Managing ovarian cancer in the PARP inhibitor era

ESMO Gynae 2022_venue

ESMO Gynaecological Cancers Congress 2022, taking place onsite in Valencia, Spain, on 17-18 June 2022, and online, through a virtual platform.

The role of PARP inhibitors features in a number of sessions at the ESMO Gynaecological Cancers Congress 2022 

Susana Banerjee

Susana Banerjee

There is no doubt that PARP inhibitors have revolutionised the treatment of women with advanced ovarian cancer, both in the recurrent disease setting and, based on trials completed in the last few years, in the first-line setting. Dr Susana Banerjee from the Royal Marsden NHS Foundation Trust, The Institute of Cancer Research, London, UK discusses how to capitalise on the remarkable success story of PARP inhibitors so far.

How have PARP inhibitors changed the management of ovarian cancer?

The SOLO-1 trial changed the standard of care in women with newly diagnosed BRCA-mutated advanced ovarian cancer, demonstrating that not only did olaparib substantially reduce the risk of death or progression compared with placebo (N Engl J Med. 2018;379:2495–2505), it also led to sustained benefits at 5 years in around half of the patients treated (Ann Oncol. 2020;31(Suppl4):S551–S589). Together with subsequent trials of PARP inhibitors in patients regardless of BRCA mutation status – including PRIMA/ENGOT-OV26/GOG-3012 (N Engl J Med. 2019;381:2391–2402) and PAOLA-1 (N Engl J Med. 2019;381:2416–2428) – this has resulted in clinicians having a choice of treatments that can be molecularly tailored to patients, with regulatory approval for olaparib monotherapy in BRCA-mutated ovarian cancer, olaparib plus bevacizumab in patients with homologous recombination deficiency (HRD) and niraparib independent of HRD or BRCA status. With these options, and with the availability of niraparib, rucaparib and olaparib for recurrent, platinum-sensitive disease, we are now able to delay the progression of ovarian cancer and, thereby, the point at which the women will require subsequent therapy. However, mature overall survival data from the first-line studies, which we hope will start to become available next year, will be crucial in refining the role of PARP inhibitors in this setting.

What is the current knowledge on the use of PARP inhibitors in maintenance therapy?

There are several ongoing trials discussed during the Clinical Trial Highlights Special Session at ESMO Gynaecological Cancers Congress 2022 that are looking at novel approaches to first-line PARP inhibitor maintenance therapy. The ATHENA (GOG-3020/ENGOT-ov45) -MONO and -COMBO trial is investigating the use of rucaparib in newly diagnosed, high-grade disease (NCT03522246). The Congress will see the presentation of results from ATHENA-MONO, comparing rucaparib versus placebo. ATHENA-COMBO is investigating the benefits of adding nivolumab to rucaparib. Despite the well-documented benefits of immune checkpoint inhibitors in some cancer types, combination of these agents with chemotherapy has been disappointing in newly diagnosed ovarian cancer (J Clin Oncol. 2021;39:1842–1855). If the combination of PARP inhibitors with immunotherapy is found to be effective, it could open up a whole new avenue of treatment. The other trial being discussed in the Special Session is the China-based PRIME study (NCT03709316), which will provide valuable information on the use of PARP inhibitors across patient ethnicities and the tolerability implications of individualised niraparib dosing.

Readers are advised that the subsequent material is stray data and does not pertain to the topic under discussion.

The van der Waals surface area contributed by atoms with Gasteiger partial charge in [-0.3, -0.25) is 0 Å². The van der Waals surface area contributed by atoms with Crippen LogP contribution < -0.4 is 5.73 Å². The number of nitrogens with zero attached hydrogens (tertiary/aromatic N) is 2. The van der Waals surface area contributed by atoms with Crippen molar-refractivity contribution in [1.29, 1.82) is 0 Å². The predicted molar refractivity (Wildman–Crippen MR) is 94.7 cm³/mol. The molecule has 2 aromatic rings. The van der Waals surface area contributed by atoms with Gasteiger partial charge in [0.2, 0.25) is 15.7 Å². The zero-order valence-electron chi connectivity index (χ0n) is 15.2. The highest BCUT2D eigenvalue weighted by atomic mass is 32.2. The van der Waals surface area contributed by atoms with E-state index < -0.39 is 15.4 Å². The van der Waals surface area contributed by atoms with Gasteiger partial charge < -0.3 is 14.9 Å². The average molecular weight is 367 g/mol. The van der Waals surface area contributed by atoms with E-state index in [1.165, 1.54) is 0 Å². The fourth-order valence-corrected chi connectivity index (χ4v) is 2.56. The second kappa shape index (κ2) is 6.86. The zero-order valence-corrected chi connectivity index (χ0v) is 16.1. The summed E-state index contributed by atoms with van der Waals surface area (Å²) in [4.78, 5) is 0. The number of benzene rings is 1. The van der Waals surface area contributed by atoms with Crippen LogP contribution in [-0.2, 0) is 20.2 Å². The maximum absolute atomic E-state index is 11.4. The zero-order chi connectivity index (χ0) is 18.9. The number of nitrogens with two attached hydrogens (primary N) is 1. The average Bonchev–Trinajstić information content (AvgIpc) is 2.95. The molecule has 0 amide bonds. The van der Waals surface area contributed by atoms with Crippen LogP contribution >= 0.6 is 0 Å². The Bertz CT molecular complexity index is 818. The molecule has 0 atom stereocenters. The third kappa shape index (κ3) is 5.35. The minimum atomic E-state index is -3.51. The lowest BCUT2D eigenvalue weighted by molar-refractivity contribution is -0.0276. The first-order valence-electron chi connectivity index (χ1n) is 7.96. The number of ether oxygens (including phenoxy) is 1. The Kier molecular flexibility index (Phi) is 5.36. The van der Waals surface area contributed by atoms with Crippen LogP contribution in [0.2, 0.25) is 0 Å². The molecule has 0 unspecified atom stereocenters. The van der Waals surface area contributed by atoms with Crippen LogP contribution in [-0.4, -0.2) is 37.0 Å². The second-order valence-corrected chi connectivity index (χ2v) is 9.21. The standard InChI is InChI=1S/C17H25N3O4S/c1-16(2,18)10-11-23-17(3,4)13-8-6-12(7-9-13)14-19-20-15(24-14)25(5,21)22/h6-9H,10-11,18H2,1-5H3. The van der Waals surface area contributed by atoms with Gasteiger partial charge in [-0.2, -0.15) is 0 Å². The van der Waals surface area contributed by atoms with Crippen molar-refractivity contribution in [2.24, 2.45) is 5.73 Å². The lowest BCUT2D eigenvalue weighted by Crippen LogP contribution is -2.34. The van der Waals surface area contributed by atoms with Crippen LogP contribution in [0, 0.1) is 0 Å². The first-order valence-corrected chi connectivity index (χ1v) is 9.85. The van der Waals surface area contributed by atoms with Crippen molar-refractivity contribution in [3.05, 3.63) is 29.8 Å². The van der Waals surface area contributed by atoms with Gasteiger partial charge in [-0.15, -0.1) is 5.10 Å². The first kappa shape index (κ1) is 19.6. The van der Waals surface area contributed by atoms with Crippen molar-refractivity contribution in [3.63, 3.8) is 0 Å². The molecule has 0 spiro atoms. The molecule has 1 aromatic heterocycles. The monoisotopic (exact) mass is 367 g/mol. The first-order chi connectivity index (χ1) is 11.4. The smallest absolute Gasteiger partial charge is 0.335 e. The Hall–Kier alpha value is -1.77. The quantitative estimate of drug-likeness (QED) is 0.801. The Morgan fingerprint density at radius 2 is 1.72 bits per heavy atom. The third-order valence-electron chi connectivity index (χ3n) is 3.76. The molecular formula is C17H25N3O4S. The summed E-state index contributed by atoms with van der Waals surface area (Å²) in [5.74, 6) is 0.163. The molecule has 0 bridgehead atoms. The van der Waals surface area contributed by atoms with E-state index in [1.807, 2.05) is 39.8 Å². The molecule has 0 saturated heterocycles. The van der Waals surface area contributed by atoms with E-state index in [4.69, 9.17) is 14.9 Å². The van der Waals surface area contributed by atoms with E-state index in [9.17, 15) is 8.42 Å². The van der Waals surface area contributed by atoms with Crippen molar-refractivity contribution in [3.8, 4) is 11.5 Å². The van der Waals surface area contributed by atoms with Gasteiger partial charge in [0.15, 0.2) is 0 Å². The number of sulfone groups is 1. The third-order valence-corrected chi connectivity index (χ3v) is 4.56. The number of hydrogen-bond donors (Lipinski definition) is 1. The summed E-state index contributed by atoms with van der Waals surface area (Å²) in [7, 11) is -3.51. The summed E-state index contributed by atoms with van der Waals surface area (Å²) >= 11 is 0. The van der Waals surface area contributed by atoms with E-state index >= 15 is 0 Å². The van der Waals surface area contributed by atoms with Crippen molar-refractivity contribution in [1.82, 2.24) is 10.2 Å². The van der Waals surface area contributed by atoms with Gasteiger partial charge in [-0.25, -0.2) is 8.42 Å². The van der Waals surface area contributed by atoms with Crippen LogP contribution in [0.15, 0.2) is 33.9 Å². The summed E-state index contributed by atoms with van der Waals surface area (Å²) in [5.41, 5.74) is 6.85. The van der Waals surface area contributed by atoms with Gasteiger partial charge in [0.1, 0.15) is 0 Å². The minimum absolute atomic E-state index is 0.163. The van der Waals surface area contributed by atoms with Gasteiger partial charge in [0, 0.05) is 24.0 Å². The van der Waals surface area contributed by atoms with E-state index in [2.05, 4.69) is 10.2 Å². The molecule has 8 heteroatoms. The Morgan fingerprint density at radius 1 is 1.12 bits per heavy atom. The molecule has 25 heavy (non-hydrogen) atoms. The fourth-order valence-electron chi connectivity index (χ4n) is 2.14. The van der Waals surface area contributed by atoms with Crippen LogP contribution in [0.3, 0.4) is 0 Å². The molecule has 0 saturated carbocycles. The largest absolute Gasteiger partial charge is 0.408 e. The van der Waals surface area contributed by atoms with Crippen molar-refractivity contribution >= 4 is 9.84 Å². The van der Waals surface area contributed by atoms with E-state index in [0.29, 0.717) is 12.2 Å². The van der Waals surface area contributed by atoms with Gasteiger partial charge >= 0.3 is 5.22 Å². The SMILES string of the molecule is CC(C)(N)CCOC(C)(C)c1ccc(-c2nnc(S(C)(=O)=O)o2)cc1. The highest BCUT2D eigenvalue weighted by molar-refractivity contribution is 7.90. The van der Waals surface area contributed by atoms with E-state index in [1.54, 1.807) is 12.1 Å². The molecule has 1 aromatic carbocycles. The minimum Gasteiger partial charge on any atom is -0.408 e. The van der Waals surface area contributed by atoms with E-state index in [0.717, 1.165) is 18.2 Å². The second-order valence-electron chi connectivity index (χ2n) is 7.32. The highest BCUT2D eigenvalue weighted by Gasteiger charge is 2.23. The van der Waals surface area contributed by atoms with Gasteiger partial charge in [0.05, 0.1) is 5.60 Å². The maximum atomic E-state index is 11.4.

We should not forget the importance of toxicity management in cancer treatment, including PARP inhibitors, and this topic is being addressed in the Clinical Case Session, ‘Managing the consequences of cancer treatments.’

What are the next steps for PARP inhibitors in ovarian cancer?

PARP inhibitors have improved the outlook for many women with ovarian cancer, but we need to keep being innovative to enable even more patients to benefit from these agents.

One of the most pressing clinical challenges is how to treat patients with resistance to PARP inhibitors. Possibilities include rechallenge with another PARP inhibitor, an approach that is showing encouraging results in the phase III OReO/ENGOT OV-38 trial (Ann Oncol. 2021;32(Suppl5):S1283–S1346), or the use of PARP inhibitors in combination with other DNA damage response inhibitors.

Another focus of attention centres on the better identification of biomarkers for patient selection. A huge effort is currently underway, in the academic setting and beyond, to refine testing for HRD so that we can really distinguish those patients likely to respond to PARP inhibitors from those who are unlikely to derive benefit. This is an area in which the European Network of Gynaecological Oncological Trial groups, in various collaborations, is particularly active.

Finally, it is important for us to remember that it is not all about PARP inhibitors and we must not neglect other ovarian cancers that urgently need treatment options, such as low-grade serous cancers that do not respond well to chemotherapy or PARP inhibitors.

Don't miss:

  • Educational Session, Ovarian cancer management in the PARP inhibitor era, 17.06.2022, h. 16:15 – 17:45, Auditorium 1A
  • Special Session, Clinical trial highlights, 18.06.2022, h. 10:30 – 12:00, Auditorium 1A
  • Clinical Case Session, Managing the consequences of cancer treatments, 18.06.2022, h. 14:15 – 15:45, Auditorium 1A
Also watch the sessions on demand on the Congress virtual platform

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